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Emerald Ash Borer Survey
Order: Coleoptera
Family: Buprestidae
Scientific name: Agrilus planipennis Fairmaire
Common name: emerald ash borer (EAB)

EAB control
EAB crown damageEAB tree suckering

Survey Objectives: To monitor the state for emerald ash borer. Each year ODA places approximately two hundred or more traps at high risk sites across the state. In 2007 ODA placed 40 trap trees in the Portland area at twelve sites. Surveying allows ODA to detect infestations when they are small and more easily eradicated.
 
Survey Technique: Traps. Large purple sticky prism traps are hung on large stakes at high risk sites with ash tree hosts. The color and shape of the traps are attractive to the beetles. In addition, the traps contain a lure that also assist in attracting the beetle to the trap.
The traps are checked by an ODA insect survey technicians approximately every two weeks.

Identification of Specimens (visual survey): Any possible damage is reported to an ODA entomologist for further inspection and possible monitoring.
 
Survey Technique: Trap Trees. It is difficult to detect EAB, as no dependable trap has been found to catch it yet. The best option available is to use a species of green ash from the Eastern U.S. that is highly attractive to the beetle and utilize them as a trap.
 
The ODA received a donation of forty 2.5-3” dbh green ash trees (Fraxinus pennsylvanicus) from J. Frank Schmidt Nursery and has planted them at 12 high-risk sites in the Portland metropolitan area. The trees were planted in the ground, staked for support, and then wounded by girdling them about 3 feet from the ground. Girdling consisted of peeling a 3.5” band around the tree, which causes stress-related chemicals to be released that are very attractive to EAB.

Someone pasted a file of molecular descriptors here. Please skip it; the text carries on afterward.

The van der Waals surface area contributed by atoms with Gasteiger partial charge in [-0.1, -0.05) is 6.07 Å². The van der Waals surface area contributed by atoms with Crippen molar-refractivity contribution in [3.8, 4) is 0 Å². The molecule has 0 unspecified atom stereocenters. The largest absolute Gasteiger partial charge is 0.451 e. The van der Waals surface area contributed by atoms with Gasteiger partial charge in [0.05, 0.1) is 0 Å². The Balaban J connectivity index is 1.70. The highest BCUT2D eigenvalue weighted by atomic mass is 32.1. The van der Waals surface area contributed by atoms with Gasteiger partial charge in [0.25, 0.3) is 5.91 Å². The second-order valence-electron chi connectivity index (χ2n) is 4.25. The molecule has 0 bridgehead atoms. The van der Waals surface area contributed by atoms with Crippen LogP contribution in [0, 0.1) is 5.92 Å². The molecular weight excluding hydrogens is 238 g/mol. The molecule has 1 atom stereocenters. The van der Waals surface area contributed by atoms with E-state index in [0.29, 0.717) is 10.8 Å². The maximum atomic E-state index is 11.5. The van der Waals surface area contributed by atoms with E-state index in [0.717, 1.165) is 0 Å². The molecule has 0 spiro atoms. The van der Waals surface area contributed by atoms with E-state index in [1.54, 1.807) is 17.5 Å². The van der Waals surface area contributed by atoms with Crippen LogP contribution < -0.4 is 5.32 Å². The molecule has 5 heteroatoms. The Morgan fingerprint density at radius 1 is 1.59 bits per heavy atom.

A 12” band of purple cellophane was then wrapped around the trunk immediately above the girdle and stapled to the tree. A sticky adhesive was applied to the cellophane in order to trap the beetles.
 
Trap servicing: Every two weeks from about June through, an insect survey technician will visit each tree and collect any suspect beetles and send them to the lab for identification. After September, the trees will be removed and their bark peeled. As the bark is peeled off, each tree will be examined for EAB larvae and their characteristic serpentine tunneling.
 
Identification of Specimens (trap tree survey): All suspect adult or larval beetles will be brought to the ODA insect lab in Salem for identification. Any damage suspected of being caused by EAB is reported to an ODA entomologist for further inspection and possible monitoring.
 
What if Detected: If EAB is detected or possible signs of EAB is detected then more surveying would take place in the area. If EAB is confirmed in the area, an eradication plan would follow.
 
Survey Results: After the end of each season survey results are published in the Plant Division Annual Report.
 
Photo Credits:
tree injection: David Cappaert, www.forestryimages.org
crown damage: Joseph O'Brien, USDA Forest Service, www.forestryimages.org
tree suckering: Minnesota Department of Natural Resources Archives, Minnesota Department of Natural Resources, www.forestryimages.org